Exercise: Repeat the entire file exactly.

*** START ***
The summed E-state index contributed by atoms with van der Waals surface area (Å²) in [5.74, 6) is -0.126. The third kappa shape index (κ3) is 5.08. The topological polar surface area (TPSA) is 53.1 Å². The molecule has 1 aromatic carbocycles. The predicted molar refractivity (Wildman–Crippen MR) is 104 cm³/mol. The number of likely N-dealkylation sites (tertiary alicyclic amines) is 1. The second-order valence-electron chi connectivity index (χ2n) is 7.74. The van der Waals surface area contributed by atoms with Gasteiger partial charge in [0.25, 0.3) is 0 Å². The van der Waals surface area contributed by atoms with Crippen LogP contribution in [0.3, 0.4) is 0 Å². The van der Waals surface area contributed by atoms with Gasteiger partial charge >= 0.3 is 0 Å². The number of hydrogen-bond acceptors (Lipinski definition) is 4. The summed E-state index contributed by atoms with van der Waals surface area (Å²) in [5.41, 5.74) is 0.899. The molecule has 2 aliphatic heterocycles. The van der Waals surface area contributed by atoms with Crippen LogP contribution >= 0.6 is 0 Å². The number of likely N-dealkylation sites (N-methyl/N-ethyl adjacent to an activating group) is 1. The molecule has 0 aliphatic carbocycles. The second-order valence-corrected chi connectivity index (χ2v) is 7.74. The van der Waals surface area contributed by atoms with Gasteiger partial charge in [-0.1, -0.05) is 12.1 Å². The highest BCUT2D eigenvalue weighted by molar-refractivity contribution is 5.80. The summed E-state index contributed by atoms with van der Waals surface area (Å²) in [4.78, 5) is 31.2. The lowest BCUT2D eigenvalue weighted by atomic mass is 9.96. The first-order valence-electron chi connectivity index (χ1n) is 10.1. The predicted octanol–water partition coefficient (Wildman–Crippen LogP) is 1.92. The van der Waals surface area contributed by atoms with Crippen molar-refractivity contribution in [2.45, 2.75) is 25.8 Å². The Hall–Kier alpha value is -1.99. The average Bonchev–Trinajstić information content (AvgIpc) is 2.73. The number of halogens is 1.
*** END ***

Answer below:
The summed E-state index contributed by atoms with van der Waals surface area (Å²) in [5.74, 6) is -0.126. The third kappa shape index (κ3) is 5.08. The topological polar surface area (TPSA) is 53.1 Å². The molecule has 1 aromatic carbocycles. The predicted molar refractivity (Wildman–Crippen MR) is 104 cm³/mol. The number of likely N-dealkylation sites (tertiary alicyclic amines) is 1. The second-order valence-electron chi connectivity index (χ2n) is 7.74. The van der Waals surface area contributed by atoms with Gasteiger partial charge in [0.25, 0.3) is 0 Å². The van der Waals surface area contributed by atoms with Crippen LogP contribution in [0.3, 0.4) is 0 Å². The van der Waals surface area contributed by atoms with Gasteiger partial charge >= 0.3 is 0 Å². The number of hydrogen-bond acceptors (Lipinski definition) is 4. The summed E-state index contributed by atoms with van der Waals surface area (Å²) in [5.41, 5.74) is 0.899. The molecule has 2 aliphatic heterocycles. The van der Waals surface area contributed by atoms with Crippen LogP contribution >= 0.6 is 0 Å². The number of likely N-dealkylation sites (N-methyl/N-ethyl adjacent to an activating group) is 1. The molecule has 0 aliphatic carbocycles. The second-order valence-corrected chi connectivity index (χ2v) is 7.74. The van der Waals surface area contributed by atoms with Gasteiger partial charge in [-0.1, -0.05) is 12.1 Å². The highest BCUT2D eigenvalue weighted by molar-refractivity contribution is 5.80. The summed E-state index contributed by atoms with van der Waals surface area (Å²) in [4.78, 5) is 31.2. The lowest BCUT2D eigenvalue weighted by atomic mass is 9.96. The first-order valence-electron chi connectivity index (χ1n) is 10.1. The predicted octanol–water partition coefficient (Wildman–Crippen LogP) is 1.92. The van der Waals surface area contributed by atoms with Crippen molar-refractivity contribution in [2.45, 2.75) is 25.8 Å². The Hall–Kier alpha value is -1.99. The average Bonchev–Trinajstić information content (AvgIpc) is 2.73. The number of halogens is 1.